(pp. 335-335)

      Oh, for those times in which we were all things to each other! Now we are relentlessly separated. You, for your part, have one another,¹ but I have no one like you to replace you. And I hear that Alcimus² in his old age is undertaking the pursuits of youth and is hastening to Rome, putting upon you the labor of remaining with the lads. But you, always a gentle person, will bear not even this with annoyance, since you were not vexed with us at having to write first....

    • 359. To Libanius
      (pp. 335-336)

      Although you have enclosed in your mind all the art of the ancients, you are so silent as to permit us to gain nothing whatsoever by your letters. Now, if the art of the teacher¹ were safe, having made Icarian wings, I would have come to you. Nevertheless, since it is not possible to trust wax to the sun, instead of using Icarian wings I am writing you words which prove our friendship. Moreover, it is the nature of words to reveal the love in the soul. And for this reason are my words. You may carry them wherever you...

    • 360 (205) . From His Letter to Julian the Apostate
      (pp. 336-336)

      According to the undefiled faith of the Christians, transmitted to us by God, I confess and agree that I believe in one God the Father Almighty, God the Father, God the Son, God the Holy Spirit; one God, the Three I adore and glorify. And I confess also the Incarnation of the Son, and holy Mary, Mother of God, who bore Him in the flesh. I accept the holy Apostles also, the Prophets, and the martyrs, and I call upon these for their prayers of supplication to God, in order that through them, or rather, through their mediation, the loving...

    • 361. To Apollinaris
      (pp. 337-338)

      To my most revered master Apollinaris, I, Basil send greetings. We wrote to you at an earlier date concerning some obscure passages in the Scripture, and we rejoiced both in your answers and in your promises. But now, a greater care concerning more important matters has come upon us, for which we are unable to call upon any other associate and leader of the present day as capable as you, whom God has given to us, exact both in knowledge and in speech, and likewise accessible.

      Since, then, those who are throwing all things into confusion and filling the whole...

    • 362. Apollinaris to Basil
      (pp. 339-341)

      You believe piously and inquire learnedly; therefore, for the sake of charity, good will is due on our part even though satisfaction should not follow upon our words because of our deficiency and the extraordinary character of the task.

      Substance is said to be one not only in number, as you say, and as to what is in one sphere, but also properly of two men and any other whomsoever that are united by race. Therefore, in this way at least, both two and more are the same in substance, according as we men are all Adam, being one, and...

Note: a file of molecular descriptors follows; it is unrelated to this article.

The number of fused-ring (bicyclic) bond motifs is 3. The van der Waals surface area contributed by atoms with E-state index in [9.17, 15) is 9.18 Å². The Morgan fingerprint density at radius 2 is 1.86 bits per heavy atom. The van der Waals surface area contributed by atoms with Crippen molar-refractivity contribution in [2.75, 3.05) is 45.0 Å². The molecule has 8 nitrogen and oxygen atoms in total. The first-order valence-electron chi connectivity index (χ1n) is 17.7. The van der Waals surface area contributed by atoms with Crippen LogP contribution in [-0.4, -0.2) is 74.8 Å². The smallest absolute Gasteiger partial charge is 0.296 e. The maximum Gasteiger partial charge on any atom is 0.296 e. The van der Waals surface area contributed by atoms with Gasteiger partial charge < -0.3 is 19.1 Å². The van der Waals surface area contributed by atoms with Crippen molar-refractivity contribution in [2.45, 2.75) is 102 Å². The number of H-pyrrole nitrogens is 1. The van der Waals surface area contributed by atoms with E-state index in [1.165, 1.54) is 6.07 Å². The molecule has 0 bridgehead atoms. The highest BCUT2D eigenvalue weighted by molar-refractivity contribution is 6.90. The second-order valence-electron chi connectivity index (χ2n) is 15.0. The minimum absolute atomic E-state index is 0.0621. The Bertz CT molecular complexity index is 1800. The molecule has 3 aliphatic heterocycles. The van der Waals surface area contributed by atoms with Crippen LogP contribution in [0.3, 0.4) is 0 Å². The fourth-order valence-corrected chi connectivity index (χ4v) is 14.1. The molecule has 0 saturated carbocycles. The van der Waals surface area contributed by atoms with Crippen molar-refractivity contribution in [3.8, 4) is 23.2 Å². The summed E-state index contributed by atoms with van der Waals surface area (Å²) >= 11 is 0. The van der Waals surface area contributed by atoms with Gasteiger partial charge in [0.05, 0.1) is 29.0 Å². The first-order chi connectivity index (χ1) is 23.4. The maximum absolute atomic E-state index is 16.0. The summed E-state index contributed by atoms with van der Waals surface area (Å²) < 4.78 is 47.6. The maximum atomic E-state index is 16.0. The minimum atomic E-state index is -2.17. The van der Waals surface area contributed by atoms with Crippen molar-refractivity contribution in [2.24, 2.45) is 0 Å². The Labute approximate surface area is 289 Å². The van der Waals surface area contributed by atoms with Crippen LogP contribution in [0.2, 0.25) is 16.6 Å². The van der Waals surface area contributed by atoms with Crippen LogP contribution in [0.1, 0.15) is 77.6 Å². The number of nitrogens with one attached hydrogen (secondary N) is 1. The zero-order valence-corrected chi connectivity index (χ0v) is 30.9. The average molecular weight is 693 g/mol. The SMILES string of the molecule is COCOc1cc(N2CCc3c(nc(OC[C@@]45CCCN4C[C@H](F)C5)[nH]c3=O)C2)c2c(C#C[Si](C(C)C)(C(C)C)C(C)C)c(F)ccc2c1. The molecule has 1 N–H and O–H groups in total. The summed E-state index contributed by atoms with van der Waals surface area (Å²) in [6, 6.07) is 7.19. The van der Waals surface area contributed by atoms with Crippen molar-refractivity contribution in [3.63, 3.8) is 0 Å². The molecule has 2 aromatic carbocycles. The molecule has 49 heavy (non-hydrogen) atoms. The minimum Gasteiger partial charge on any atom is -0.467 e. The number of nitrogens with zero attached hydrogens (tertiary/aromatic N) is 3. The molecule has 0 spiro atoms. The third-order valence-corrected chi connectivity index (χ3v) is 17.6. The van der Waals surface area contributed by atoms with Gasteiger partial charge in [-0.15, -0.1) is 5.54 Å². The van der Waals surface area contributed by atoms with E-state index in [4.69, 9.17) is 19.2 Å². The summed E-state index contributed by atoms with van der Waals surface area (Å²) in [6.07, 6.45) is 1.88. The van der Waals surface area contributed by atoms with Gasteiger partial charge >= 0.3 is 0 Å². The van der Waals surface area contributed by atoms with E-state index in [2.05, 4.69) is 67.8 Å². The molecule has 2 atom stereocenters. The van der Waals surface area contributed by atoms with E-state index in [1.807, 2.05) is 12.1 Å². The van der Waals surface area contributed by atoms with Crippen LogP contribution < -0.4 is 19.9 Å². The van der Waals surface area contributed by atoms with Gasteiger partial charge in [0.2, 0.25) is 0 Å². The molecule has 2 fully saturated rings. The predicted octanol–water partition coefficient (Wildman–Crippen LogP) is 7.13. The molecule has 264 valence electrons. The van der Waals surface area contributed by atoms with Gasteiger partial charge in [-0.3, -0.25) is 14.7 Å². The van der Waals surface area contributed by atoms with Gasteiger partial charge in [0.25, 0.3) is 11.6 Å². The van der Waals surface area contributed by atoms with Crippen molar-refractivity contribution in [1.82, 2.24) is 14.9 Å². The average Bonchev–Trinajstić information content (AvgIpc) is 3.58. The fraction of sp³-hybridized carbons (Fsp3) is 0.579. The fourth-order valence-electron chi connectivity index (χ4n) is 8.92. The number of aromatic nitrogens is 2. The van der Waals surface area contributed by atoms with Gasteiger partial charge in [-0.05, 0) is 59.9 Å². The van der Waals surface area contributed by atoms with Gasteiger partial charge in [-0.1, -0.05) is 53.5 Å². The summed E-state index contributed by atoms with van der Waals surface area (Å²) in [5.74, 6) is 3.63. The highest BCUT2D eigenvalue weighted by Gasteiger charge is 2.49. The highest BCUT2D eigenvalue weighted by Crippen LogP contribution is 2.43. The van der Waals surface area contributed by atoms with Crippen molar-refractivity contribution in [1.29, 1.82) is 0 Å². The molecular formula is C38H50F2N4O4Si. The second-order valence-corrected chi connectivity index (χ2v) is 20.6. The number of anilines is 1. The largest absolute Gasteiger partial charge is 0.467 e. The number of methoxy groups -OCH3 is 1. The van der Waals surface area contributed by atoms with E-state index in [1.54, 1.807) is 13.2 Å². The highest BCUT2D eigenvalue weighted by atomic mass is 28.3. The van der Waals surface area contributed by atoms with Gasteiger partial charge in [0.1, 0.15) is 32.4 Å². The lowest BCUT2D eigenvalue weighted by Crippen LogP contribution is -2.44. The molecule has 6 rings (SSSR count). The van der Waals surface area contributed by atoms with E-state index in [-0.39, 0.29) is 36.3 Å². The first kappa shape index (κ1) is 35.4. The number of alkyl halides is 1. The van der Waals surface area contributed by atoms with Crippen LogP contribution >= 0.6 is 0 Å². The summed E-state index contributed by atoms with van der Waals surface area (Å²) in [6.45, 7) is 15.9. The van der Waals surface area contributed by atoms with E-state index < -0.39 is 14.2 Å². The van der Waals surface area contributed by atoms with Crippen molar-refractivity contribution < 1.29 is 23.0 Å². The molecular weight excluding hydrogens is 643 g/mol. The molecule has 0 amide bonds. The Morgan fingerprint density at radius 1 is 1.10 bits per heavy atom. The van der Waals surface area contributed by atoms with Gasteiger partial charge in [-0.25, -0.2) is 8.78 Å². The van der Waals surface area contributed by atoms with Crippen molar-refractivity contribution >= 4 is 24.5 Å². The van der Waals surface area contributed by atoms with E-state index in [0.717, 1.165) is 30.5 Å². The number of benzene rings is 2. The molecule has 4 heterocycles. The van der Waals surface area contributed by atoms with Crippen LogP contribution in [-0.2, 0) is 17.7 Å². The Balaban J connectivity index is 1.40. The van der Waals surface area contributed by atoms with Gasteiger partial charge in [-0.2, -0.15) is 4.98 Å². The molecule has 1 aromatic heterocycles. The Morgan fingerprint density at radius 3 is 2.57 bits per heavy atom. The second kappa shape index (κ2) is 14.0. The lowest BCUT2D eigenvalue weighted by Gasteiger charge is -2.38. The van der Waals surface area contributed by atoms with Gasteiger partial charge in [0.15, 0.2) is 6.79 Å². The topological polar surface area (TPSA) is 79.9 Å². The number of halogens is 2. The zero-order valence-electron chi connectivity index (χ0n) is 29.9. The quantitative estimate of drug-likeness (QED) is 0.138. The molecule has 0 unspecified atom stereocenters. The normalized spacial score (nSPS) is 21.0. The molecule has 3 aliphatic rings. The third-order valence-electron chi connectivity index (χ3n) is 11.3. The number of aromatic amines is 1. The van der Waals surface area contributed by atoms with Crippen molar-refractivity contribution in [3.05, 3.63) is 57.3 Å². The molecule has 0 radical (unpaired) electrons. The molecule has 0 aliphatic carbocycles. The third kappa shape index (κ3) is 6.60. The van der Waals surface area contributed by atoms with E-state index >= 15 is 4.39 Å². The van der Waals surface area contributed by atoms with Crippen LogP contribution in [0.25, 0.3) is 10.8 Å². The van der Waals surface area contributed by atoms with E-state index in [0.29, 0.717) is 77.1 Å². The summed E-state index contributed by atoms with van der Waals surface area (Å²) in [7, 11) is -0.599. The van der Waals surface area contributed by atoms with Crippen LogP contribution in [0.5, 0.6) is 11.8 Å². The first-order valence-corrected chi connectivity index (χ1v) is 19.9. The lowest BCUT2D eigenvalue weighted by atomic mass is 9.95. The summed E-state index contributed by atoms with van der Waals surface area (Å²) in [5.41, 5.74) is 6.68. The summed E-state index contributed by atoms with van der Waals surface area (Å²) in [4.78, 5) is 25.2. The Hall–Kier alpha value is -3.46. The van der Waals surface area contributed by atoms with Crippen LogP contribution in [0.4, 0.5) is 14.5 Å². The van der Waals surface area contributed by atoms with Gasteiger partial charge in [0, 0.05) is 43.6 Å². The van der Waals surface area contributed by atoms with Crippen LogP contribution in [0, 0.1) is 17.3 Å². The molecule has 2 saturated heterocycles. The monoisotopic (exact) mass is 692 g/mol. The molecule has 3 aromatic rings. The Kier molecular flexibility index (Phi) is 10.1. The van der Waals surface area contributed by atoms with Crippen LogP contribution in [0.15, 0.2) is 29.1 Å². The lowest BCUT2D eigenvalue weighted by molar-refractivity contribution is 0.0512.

• 363. To Apollinaris
      (pp. 341-341)

      To my master, my most revered brother, Apollinaris, I, Basil, send greetings. We missed the opportunities by which it was possible to address your Reverence, although we would gladly have written in reply to those letters. We rejoiced that you silently took pleasure in the former ones. In truth, you alone seemed to us to be learned (but the shadows of the interpreters dart about), as you led your explanation toward so sound a sense. And now, actually, the desire for the knowledge of the divine Scriptures fastens more tightly upon my soul. However, I hesitate to propound to you...

    • 364. Apollinaris to Basil
      (pp. 342-343)

      To my master, my most beloved brother, Basil, I, Apollinaris, send greetings in the Lord. Where was I myself, Master, and where were the most beloved voice and the customary letter? Why do you not give aid by your presence, or in your absence give encouragement, since so great a war against true religion has broken out and we, as if in the midst of the battle, are crying out to our companions because of the violence of the enemy? But we do not know how we should seek you, since we do not even find out where you happen...

    • 365. To the Great Emperor Theoclosius
      (pp. 343-345)

      A calamity has occurred in our country, not from any bodily vicissitudes, but from the influx of waters. Whence this came I shall explain. There was a great downfall of snow in our marshy region. Before it had yet frozen a warm breeze followed and rain from the south fell upon it. Now, as the melting was sudden, immense streams transcending tongue and eye were put in motion and joined an ever-flowing river, the Halys, and that when it was a torrent. This is the neighboring river which falls to our share. It pours out of the country of the...

    • 366. To Urbicius, a Monk, concerning Continence
      (pp. 345-347)

      You do well in setting forth strict standards for us, in order that we may know not only continence but also its fruits. Now, its fruit is a participation in God. For, incorruption is a sharing in God, just as corruption is a participation in the world. In fact, continence is a denial of the body and an assent to God. It withdraws from everything mortal, having, as it were, the Spirit of God as a body. Possessing neither jealousy nor envy, it causes us to be joined with God. For, he who loves a body passionately envies another, but...

    • 367. Gregory to Basil
      (pp. 347-347)

      He who in your opinion is a mimic, but in ours a pious man, asked me for a letter to you that he might be heard with joy....

    • 368. To Gregory
      (pp. 347-348)

      He who in our opinion is a mimic, but in yours a pious man, came to us on a desired and joyous day and departed in a manner truly befitting a god....

  5. INDEX
    (pp. 351-369)